The government remains committed to collaborative action in the fight against thalassemia, said Minister of Health Michael Damianos, during his address at the 1st Regional Pan-Arab Summit on Thalassemia and other hemoglobin diseases, organised by the International Thalassemia Federation and the Pan-Arab Thalassemia Associations Forum on Monday in Nicosia.

Damianos also announced the government’s intention to formalise its relations with the Thalassemia International Federation through the signing of a Memorandum of Friendship between the Ministry of Health and the Federation.

According to the Health Minister, thalassemia has been endemic in Cyprus for centuries, with the island having one of the highest rates of carriers and affected individuals in the world, while as early as the 1960s, this severe form of anaemia was observed in many children in Cyprus, but was of unknown origin, cause and clinical outcome, and had at the same time severe medical, social and economic repercussions.

As a result of the extensive collaborative efforts of the government, patients, families, treating doctors and the church, Cyprus managed to successfully address the multifaceted challenges posed by thalassemia, transforming it from being a medical, social and economic burden into a manageable condition, Damianos said.

He added that the country is now spearheading actions aiming at improving the quality of life of patients, including through the establishment of the first globally National Thalassemia Committee and the adoption of a national thalassemia strategy focusing on achieving further progress in the screening, prevention and management of thalassemia, including the provision of genetic counselling, prenatal screening and advanced mental care to affected individuals.

He also said that the National Thalassemia Committee, initially chaired by the President of the Thalassemia International Federation, Panos Englezos, and now by TFI Executive Director, Dr. Androulla Eleftheriou, is the official multistakeholder consulting body of the Ministry in all matters related to thalassemia, while noting that Cyprus’ leadership in the field of thalassemia could have never taken shape without the contribution of the Thalassemia International Federation, “the only international patient-led organisation having its headquarters in Cyprus, in recognition of the country’s efforts to control the disease and its location in the very middle of the so-called thalassemia belt that includes areas of sub-Saharan Africa, the Mediterranean, the Middle East and Southeast Asia”.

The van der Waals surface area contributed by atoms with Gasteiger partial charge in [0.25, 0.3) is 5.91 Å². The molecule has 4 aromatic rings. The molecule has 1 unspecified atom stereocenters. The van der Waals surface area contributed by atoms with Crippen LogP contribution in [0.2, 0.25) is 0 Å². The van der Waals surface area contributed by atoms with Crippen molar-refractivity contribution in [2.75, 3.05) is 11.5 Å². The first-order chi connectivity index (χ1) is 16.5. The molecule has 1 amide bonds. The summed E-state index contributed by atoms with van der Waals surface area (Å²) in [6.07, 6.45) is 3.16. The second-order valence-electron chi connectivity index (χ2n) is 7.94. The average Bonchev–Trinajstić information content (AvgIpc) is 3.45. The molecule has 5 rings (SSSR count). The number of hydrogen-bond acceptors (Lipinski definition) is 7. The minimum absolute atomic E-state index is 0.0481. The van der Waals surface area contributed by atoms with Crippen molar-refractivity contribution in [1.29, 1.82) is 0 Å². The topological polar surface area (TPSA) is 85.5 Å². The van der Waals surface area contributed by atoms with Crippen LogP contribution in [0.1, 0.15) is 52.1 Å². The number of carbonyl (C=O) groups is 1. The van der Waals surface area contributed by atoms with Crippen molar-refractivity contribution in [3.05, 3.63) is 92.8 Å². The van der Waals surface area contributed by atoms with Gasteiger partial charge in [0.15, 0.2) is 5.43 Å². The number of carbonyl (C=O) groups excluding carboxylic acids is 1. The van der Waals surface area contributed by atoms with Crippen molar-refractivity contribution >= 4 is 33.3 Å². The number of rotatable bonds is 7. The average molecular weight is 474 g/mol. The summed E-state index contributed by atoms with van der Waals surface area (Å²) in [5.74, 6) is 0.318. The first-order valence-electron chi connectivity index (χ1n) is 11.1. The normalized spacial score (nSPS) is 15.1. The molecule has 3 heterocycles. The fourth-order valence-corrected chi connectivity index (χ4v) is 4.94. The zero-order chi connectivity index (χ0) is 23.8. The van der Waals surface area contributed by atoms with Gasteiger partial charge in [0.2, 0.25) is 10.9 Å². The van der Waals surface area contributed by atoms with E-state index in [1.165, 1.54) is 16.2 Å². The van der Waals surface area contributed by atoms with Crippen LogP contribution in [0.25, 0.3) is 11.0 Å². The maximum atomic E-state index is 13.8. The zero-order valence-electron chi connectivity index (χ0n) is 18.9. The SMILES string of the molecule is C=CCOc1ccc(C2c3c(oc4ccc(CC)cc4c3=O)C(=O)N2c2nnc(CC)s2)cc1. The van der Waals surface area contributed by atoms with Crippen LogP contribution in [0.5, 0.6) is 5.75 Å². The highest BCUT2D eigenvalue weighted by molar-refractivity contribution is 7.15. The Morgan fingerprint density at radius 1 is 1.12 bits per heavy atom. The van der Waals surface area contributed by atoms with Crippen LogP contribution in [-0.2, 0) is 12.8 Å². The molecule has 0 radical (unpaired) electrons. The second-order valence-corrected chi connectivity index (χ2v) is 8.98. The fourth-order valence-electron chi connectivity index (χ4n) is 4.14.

The Minister then commended the federation for its commitment to the global fight against thalassemia through its extensive network of 240 member organisations, spanning more than sixty countries across all the regions of the world, having played a pivotal role in the diagnosis and treatment of thalassemia globally.

TIF’s efforts and actions in advocating for policies and initiatives aimed at enhancing preventive measures and improving the quality of care for individuals affected by thalassemia and other haemoglobin disorders have been instrumental in improving the length and quality of life of patients around the world, continued Damianos, adding that since 1996 when TIF started cooperating officially with the World Health Organisation, it has managed to maximise the visibility of thalassemia, provide guidance to affected countries and training opportunities to healthcare professionals, and most importantly, empower people with thalassemia globally to fight for their right to quality healthcare, social and other support.

He added that a milestone of this collaboration has been TIF’s Global Thalassemia review, first published in 2021, which outlines the global thalassemia landscape and highlights all existing inequalities, while also demonstrating the significant steps taken by many countries to a greater or lesser extent based on national needs, resources and health priorities to address the multifaceted challenges of thalassemia and to alleviate the burden of the disease on the national healthcare system, the society, as well as individuals and families.